Thursday, 22 January 2009

Bunty O'Connor

Bunty works out of her literal pottery barn. It is at once a quiet and serene place but it is also a place of activity with the presence of the big kilns in the background. The BBC radio rumbles along in the background while everyone works quietly.

On one of the work tables lie two large cannon ball fruit. Bunty is trying to propogate the cannon ball tree by seed. Because this is another passion; the propagation of trees. A large jacaranda tree guards the entrance to the barn and everywhere one looks there are large trees.

I could spend days here observing the magical alchemy that transforms pliable clay into pottery. Ever generous, her garden is dotted with not just her work but also with pieces done by other artists that have worked with her in the studio.
The piece below was done by Bunty's talented sculptor friend Dharmbodh ( also known as Westmaas).
He did a few others around Bunty's garden such a the fluid one below.
Bunty's own work change from show to show as her upcoming ouvre will illustrate. Visiting a Bunty show is always a joy because you can see where she has explored new territory. The work is never the same.
I was lucky a few years back to get my hands on one of her paintings- while she is known for her pottery and sculpture, she is also a gifted painter. Her painting of the Black Madonna of Montserrat now hangs in my living room where it gives me immense pleasure every day. To walk in the garden is a privilege. Bunty is doing tremendous work with seed collecting and propogation of indigenous trees. The family hikes regularly and much of her inspiration and creative spirit comes from this close connection with her landscape. She is surrounded by five acres of slightly undulating land that looks northwards up to the northern range and throws a backward glance to Tamana in the central range.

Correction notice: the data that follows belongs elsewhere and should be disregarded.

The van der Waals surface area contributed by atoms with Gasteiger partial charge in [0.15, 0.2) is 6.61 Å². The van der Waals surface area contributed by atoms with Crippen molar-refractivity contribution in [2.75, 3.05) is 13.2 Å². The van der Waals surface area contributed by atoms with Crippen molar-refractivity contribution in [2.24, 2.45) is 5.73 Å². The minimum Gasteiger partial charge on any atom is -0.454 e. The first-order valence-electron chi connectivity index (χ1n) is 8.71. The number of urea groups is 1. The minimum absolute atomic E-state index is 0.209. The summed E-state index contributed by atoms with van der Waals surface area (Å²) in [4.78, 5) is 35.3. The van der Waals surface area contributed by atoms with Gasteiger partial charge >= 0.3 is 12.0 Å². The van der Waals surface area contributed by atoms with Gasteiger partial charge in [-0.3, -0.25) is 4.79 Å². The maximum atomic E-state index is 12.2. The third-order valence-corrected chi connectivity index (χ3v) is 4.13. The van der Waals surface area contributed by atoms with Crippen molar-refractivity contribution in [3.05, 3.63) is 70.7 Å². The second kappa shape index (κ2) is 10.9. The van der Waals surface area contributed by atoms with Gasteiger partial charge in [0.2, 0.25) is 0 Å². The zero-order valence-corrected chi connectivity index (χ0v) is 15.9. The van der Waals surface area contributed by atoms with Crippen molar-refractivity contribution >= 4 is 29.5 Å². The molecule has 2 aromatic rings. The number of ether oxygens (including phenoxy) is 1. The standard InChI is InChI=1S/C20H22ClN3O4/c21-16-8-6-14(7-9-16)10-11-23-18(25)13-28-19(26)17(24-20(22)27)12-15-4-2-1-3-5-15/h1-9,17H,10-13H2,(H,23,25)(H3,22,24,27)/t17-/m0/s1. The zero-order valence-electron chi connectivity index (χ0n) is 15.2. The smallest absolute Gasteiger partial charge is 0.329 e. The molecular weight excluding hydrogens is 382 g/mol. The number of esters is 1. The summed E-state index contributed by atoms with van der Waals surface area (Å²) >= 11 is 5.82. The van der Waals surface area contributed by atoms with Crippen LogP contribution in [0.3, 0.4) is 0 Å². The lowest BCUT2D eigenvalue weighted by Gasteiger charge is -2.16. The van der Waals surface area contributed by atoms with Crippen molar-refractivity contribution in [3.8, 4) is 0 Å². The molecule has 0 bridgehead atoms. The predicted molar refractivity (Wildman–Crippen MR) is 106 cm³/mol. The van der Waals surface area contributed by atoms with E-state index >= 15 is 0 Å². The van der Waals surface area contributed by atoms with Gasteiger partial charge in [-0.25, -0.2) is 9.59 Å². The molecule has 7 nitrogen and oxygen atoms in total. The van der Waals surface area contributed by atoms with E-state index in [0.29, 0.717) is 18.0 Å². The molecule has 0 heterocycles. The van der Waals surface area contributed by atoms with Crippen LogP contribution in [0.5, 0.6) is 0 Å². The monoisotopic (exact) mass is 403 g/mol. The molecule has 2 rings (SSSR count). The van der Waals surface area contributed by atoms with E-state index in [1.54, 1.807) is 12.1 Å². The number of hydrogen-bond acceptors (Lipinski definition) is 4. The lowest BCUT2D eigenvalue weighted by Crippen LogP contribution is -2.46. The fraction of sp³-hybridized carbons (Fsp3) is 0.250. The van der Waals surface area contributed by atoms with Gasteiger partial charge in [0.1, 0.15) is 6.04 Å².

Bunty in her space
And Rory, kiln engineer extraordinaire.
The patio that opens out onto the garden and which can be populated at any time with chickens, cats, dogs, grandchildren or an assorted mix of the above.
A calathea flower that I came across in Bunty's garden. Being sorrounded by such tropical abundance must have an impact on the creative process and Bunty's determination to channel this process and follow the artistic impulse represents the best of our spirit here in Trinidad.